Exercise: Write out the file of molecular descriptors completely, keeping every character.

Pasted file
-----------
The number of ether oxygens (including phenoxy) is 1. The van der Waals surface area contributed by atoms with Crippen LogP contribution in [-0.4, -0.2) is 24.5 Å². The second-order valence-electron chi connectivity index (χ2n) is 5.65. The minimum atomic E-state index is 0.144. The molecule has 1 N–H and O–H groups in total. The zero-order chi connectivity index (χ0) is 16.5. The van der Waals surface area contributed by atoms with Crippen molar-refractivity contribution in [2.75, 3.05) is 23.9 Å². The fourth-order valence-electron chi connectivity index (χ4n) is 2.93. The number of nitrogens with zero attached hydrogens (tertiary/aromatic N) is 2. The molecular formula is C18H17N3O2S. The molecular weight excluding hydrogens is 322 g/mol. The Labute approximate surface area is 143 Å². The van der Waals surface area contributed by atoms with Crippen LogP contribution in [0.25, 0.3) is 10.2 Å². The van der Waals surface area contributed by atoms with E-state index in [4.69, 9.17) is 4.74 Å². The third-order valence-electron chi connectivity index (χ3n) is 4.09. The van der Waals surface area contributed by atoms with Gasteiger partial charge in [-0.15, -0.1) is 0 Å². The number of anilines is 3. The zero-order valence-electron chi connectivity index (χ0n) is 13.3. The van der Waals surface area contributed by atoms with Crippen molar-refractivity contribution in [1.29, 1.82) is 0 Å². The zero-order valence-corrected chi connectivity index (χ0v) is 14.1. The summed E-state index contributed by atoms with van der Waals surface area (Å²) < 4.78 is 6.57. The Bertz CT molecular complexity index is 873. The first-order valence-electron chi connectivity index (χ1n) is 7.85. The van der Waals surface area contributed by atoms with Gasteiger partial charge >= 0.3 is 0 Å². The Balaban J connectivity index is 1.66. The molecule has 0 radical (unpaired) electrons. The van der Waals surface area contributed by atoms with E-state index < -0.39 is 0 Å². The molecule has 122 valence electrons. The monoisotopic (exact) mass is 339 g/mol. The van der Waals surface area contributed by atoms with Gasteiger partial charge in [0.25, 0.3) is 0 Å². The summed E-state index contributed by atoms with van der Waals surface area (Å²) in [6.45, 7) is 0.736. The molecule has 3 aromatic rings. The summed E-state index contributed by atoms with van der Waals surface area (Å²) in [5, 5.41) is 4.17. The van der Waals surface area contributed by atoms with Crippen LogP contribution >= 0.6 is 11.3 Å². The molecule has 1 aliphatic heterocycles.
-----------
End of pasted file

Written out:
The number of ether oxygens (including phenoxy) is 1. The van der Waals surface area contributed by atoms with Crippen LogP contribution in [-0.4, -0.2) is 24.5 Å². The second-order valence-electron chi connectivity index (χ2n) is 5.65. The minimum atomic E-state index is 0.144. The molecule has 1 N–H and O–H groups in total. The zero-order chi connectivity index (χ0) is 16.5. The van der Waals surface area contributed by atoms with Crippen molar-refractivity contribution in [2.75, 3.05) is 23.9 Å². The fourth-order valence-electron chi connectivity index (χ4n) is 2.93. The number of nitrogens with zero attached hydrogens (tertiary/aromatic N) is 2. The molecular formula is C18H17N3O2S. The molecular weight excluding hydrogens is 322 g/mol. The Labute approximate surface area is 143 Å². The van der Waals surface area contributed by atoms with Crippen LogP contribution in [0.25, 0.3) is 10.2 Å². The van der Waals surface area contributed by atoms with E-state index in [4.69, 9.17) is 4.74 Å². The third-order valence-electron chi connectivity index (χ3n) is 4.09. The van der Waals surface area contributed by atoms with Gasteiger partial charge in [-0.15, -0.1) is 0 Å². The number of anilines is 3. The zero-order valence-electron chi connectivity index (χ0n) is 13.3. The van der Waals surface area contributed by atoms with Crippen molar-refractivity contribution in [1.29, 1.82) is 0 Å². The zero-order valence-corrected chi connectivity index (χ0v) is 14.1. The summed E-state index contributed by atoms with van der Waals surface area (Å²) < 4.78 is 6.57. The Bertz CT molecular complexity index is 873. The first-order valence-electron chi connectivity index (χ1n) is 7.85. The van der Waals surface area contributed by atoms with Gasteiger partial charge >= 0.3 is 0 Å². The Balaban J connectivity index is 1.66. The molecule has 0 radical (unpaired) electrons. The van der Waals surface area contributed by atoms with E-state index < -0.39 is 0 Å². The molecule has 122 valence electrons. The monoisotopic (exact) mass is 339 g/mol. The van der Waals surface area contributed by atoms with Gasteiger partial charge in [0.25, 0.3) is 0 Å². The summed E-state index contributed by atoms with van der Waals surface area (Å²) in [6.45, 7) is 0.736. The molecule has 3 aromatic rings. The summed E-state index contributed by atoms with van der Waals surface area (Å²) in [5, 5.41) is 4.17. The van der Waals surface area contributed by atoms with Crippen LogP contribution >= 0.6 is 11.3 Å². The molecule has 1 aliphatic heterocycles.